HE WAS AN AWARD-WINNING salsa dancer who claimed he was born with rhythm in his blood, and I was a gringa from Connecticut.
I was there to take advantage of the favorable exchange rate in Quito. A private salsa lesson in the United States costs at least ten times what he was charging me, and I was always looking to get my next salsa fix.
His warm hands grasped mine with the force of a firm handshake but the softness of a gentleman. Good form, I thought. This will be fun.
As the trombones and tambourines sang their familiar beat-beat-pause, we went through the usual conversation.
“How long have you been salsa dancing?”
“Where did you learn?”
“Are you from there?”
“Haha, do you hear my accent?”
Then, the clincher. “How old are you?”
I replied, “Cuanto me das?” (Literally, how many do you give me?)
The average response is a guess 5-10 years older than my humble 20 years. I hope it’s not because I have premature wrinkles.
I’d be happier if I knew that most people round up my age because I have such a sophisticated fashion sense. Or because I have a sage and mature demeanor, but I don’t flatter myself.
I know the culprit—it’s the curves.
I remember in eighth grade, we were treated to a field trip to a local pool during the last week of school. Since most puberty-stricken girls are still an active bundle of long limbs and straight torsos at that age, I stood out as the only girl with hips.
Not just hips—an hourglass. A full figure, but not the plus size euphemism.
I still had stick legs and stick arms, but they were complemented with curves in unwanted places—and unwanted attention. I went bathing suit shopping for hours trying to find something that would hide my developing body, ashamed of being a woman at age thirteen.
But like a sibling you can’t choose, my body shape was something I had to learn to accept—and to love.
As I grew older, I learned that boys like curves. Even better, I liked my curves. Shakira and Jennifer Lopez made me proud of my figure.
I did have my moments, however. Trying on oh-so-unstretchable Abercrombie jeans was a nightmare. I once broke down in tears in the Aeropostale dressing room when the largest size bikini size still made me look too risqué.
So when I studied abroad in Buenos Aires, I decided to learn salsa. If all you needed were a set of hips and a pair of legs, I figured I’d be a sexy salsa dancer in no time.
It turns out though you need a lot more than just a body that can move. You also need special salsa shoes that won’t scuff the floor, jeans that won’t drag under your heels or a skirt that won’t show the world your panties, a rolling torso like an inchworm, and a whole lot of clear deodorant.
I was terrified for my first class. Over fifty people sorted themselves by ability on three dance floors, and I, of course, stood shaking on the beginner’s platform.
When the music played, we practiced the basic step: forward, together, back. Over and over until it felt natural.
I tripped on other students’ toes, slid my sweaty hands on men’s shoulders, and couldn’t for the life of me figure out how to spin. I’d turn around, panic because I lost physical contact with my partner, and then burst into nervous giggles.
After the lesson, the students dispersed out of our neatly organized dance lines, and one of the instructors blasted practice music.
I quietly waited at the edge of the dance floor to watch the more experienced students. Big mistake! A middle-aged gentleman asked me to dance, and I tried to explain in my best Spanish that it was my first salsa class.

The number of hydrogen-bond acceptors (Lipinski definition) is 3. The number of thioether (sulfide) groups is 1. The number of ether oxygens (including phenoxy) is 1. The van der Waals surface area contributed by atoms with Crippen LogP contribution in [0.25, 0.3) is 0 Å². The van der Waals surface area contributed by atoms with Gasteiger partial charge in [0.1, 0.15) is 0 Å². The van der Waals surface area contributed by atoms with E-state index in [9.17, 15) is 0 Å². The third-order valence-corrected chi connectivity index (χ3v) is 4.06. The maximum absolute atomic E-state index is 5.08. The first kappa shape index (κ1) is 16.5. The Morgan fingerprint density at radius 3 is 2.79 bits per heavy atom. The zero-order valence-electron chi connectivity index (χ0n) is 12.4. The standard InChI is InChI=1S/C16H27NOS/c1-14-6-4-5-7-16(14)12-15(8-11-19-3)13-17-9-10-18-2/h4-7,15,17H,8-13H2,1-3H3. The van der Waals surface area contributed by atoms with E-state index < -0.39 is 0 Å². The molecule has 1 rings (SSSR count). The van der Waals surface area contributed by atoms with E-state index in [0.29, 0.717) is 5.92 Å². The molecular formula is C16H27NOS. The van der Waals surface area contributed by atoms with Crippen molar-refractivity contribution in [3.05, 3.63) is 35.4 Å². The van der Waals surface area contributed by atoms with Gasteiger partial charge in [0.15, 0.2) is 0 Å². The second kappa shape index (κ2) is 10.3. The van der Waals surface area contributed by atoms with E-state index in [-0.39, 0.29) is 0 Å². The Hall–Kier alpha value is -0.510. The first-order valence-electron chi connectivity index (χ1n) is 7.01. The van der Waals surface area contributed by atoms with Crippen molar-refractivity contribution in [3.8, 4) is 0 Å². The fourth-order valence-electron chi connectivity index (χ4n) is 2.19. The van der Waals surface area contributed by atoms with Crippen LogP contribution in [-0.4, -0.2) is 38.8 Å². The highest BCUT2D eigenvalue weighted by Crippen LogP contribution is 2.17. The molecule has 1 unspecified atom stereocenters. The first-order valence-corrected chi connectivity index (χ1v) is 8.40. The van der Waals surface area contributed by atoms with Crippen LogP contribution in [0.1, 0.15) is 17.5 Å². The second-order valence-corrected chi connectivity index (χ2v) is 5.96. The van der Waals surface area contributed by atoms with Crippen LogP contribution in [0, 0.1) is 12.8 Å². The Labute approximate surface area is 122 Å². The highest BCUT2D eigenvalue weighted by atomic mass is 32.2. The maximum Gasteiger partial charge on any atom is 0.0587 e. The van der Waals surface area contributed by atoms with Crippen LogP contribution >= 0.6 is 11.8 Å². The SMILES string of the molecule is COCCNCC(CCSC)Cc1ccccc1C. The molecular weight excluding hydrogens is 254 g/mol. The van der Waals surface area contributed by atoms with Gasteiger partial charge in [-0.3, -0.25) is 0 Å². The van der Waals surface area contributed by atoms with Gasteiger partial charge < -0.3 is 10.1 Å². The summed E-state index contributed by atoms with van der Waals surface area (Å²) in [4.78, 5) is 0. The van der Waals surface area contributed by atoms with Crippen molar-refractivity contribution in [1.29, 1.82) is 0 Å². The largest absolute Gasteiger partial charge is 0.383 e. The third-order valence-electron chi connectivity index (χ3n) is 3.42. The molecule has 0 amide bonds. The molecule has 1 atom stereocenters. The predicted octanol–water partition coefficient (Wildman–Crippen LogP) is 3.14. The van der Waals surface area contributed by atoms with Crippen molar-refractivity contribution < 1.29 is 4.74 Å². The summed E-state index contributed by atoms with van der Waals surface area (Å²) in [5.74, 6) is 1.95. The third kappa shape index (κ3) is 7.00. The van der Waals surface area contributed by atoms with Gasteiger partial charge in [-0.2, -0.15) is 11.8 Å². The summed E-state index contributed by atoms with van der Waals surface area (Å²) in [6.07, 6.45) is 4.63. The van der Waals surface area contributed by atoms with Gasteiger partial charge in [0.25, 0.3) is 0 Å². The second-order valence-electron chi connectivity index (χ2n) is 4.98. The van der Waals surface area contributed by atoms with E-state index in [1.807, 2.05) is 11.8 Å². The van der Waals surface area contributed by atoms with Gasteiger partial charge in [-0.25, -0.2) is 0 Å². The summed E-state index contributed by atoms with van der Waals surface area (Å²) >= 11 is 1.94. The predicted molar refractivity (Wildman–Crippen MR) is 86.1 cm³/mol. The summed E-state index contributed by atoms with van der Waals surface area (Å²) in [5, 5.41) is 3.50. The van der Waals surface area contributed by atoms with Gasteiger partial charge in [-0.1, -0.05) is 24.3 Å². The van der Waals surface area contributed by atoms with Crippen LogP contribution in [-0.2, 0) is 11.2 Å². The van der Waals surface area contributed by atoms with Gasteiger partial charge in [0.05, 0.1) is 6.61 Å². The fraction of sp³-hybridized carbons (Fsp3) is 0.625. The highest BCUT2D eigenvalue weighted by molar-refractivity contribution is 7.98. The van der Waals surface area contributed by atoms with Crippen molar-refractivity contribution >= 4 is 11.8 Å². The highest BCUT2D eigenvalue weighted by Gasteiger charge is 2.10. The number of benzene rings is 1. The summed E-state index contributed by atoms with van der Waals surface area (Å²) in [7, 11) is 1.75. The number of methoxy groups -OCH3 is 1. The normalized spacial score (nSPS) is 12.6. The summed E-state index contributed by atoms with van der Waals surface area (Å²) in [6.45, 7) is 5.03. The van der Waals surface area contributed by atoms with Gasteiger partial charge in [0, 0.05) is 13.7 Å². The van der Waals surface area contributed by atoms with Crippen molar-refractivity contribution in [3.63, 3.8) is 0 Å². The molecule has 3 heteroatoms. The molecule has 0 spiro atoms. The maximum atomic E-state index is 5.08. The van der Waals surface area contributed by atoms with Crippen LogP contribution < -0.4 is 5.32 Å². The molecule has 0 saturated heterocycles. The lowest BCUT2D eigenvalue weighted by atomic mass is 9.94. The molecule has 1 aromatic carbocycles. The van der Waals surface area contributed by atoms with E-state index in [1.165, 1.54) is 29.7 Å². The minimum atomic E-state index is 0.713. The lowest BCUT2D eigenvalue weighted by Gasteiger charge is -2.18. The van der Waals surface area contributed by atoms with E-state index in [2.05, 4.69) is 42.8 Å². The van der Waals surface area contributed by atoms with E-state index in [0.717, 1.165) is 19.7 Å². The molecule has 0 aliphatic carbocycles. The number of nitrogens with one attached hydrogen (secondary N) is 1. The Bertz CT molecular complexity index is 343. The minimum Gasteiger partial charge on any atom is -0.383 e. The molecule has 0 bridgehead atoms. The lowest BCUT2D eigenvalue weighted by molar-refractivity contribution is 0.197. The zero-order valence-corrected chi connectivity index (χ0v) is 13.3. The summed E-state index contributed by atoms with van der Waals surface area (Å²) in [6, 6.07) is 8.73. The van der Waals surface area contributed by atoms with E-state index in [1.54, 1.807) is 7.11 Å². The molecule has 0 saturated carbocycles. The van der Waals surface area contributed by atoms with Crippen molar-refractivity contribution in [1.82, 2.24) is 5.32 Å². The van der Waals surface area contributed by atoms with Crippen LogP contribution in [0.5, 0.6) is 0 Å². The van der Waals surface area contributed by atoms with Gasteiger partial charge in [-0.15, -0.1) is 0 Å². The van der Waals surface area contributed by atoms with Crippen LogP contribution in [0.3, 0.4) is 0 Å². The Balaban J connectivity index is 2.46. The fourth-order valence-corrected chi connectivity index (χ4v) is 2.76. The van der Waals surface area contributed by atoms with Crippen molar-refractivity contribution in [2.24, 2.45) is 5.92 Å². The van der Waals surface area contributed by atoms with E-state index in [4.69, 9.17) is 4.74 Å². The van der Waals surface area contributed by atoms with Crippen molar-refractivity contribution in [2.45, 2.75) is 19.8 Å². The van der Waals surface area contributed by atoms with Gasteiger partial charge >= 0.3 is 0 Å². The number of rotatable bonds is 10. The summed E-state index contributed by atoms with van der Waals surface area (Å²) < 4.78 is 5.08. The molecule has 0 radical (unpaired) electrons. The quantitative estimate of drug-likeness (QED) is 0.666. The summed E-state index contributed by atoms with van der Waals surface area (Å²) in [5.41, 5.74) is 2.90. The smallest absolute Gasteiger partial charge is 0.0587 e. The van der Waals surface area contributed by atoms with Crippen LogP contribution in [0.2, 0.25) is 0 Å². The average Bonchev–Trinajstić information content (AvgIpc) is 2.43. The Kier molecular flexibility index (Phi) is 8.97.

But “no” was not in this man’s vocabulary, and he whisked me off to the center of the dance floor.
My “forward, together, back” was no match for his butterfly spin, hammerlock flip, s-turn combo, and he walked off the floor in a huff. I was mortified.
Despite my nightmarish first class, I committed to a few months of biweekly salsa classes.
If nothing else, that bad experience showed me that I had a lot to learn. My body did the work for me, and I began to relax. Through basic sidesteps and spins, I learned to make the hips that I once hated look good.
When I finally mastered the basic rhythm, I was recruited to the intermediate class and quickly became addicted. Every weekend, I’d go salsa dancing, eager to meet more salsa dancers and practice what I’d learned. No longer did I stand on the edge of the dance floor just to watch.
After a year away, I recently returned to Buenos Aires to visit my host mother and friends. Revisiting the salsa studio was at the top of my list; I couldn’t wait to reconnect with the other students and my old teachers.
Just like my first lesson, my palms were sweaty, but this time it was from excitement.
I strapped on my salsa shoes, threw my hair in a ponytail, and strolled over to the central platform. This is where I was humiliated a year ago, and I even spotted the man who stomped away.
Now, I felt confident with my body, my dancing skills, and my Spanish. The advanced salsa teacher moved quickly, and I didn’t get the steps right with every partner.
But I managed to keep up, and I knew that my newfound love of salsa translated into something more poignant than a few new dance moves. Learning to salsa was a testimony of my personal growth.
Most major cities have salsa clubs, and after leaving Buenos Aires, I promised myself I wasn’t finished with salsa. I’ve spun and twirled and shimmied in salsotecas from Colombia to Seattle to Peru. And when I spent the summer in Quito, I took private classes and found myself face to face with the body image insecurity of my past.
By then, however, I was proud of my curvy body and the dance moves I had learned helped me show it off. I never actually revealed my age to my teacher.
Instead, we just danced.
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